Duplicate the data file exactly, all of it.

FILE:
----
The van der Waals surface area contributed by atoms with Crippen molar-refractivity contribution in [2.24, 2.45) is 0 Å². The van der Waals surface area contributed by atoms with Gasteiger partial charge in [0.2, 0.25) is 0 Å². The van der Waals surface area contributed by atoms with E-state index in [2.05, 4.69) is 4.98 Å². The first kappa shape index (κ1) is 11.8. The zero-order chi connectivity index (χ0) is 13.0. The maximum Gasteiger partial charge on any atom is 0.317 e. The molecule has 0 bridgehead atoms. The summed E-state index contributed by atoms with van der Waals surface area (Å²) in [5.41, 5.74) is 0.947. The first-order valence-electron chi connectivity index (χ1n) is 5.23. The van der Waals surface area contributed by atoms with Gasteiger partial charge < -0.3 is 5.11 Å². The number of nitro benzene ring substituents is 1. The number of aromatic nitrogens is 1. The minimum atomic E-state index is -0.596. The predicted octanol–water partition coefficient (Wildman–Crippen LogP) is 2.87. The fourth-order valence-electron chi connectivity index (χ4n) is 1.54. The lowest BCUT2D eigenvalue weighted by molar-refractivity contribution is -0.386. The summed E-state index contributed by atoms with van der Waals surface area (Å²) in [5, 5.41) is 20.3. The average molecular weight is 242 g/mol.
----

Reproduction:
The van der Waals surface area contributed by atoms with Crippen molar-refractivity contribution in [2.24, 2.45) is 0 Å². The van der Waals surface area contributed by atoms with Gasteiger partial charge in [0.2, 0.25) is 0 Å². The van der Waals surface area contributed by atoms with E-state index in [2.05, 4.69) is 4.98 Å². The first kappa shape index (κ1) is 11.8. The zero-order chi connectivity index (χ0) is 13.0. The maximum Gasteiger partial charge on any atom is 0.317 e. The molecule has 0 bridgehead atoms. The summed E-state index contributed by atoms with van der Waals surface area (Å²) in [5.41, 5.74) is 0.947. The first-order valence-electron chi connectivity index (χ1n) is 5.23. The van der Waals surface area contributed by atoms with Gasteiger partial charge < -0.3 is 5.11 Å². The number of nitro benzene ring substituents is 1. The number of aromatic nitrogens is 1. The minimum atomic E-state index is -0.596. The predicted octanol–water partition coefficient (Wildman–Crippen LogP) is 2.87. The fourth-order valence-electron chi connectivity index (χ4n) is 1.54. The lowest BCUT2D eigenvalue weighted by molar-refractivity contribution is -0.386. The summed E-state index contributed by atoms with van der Waals surface area (Å²) in [5, 5.41) is 20.3. The average molecular weight is 242 g/mol.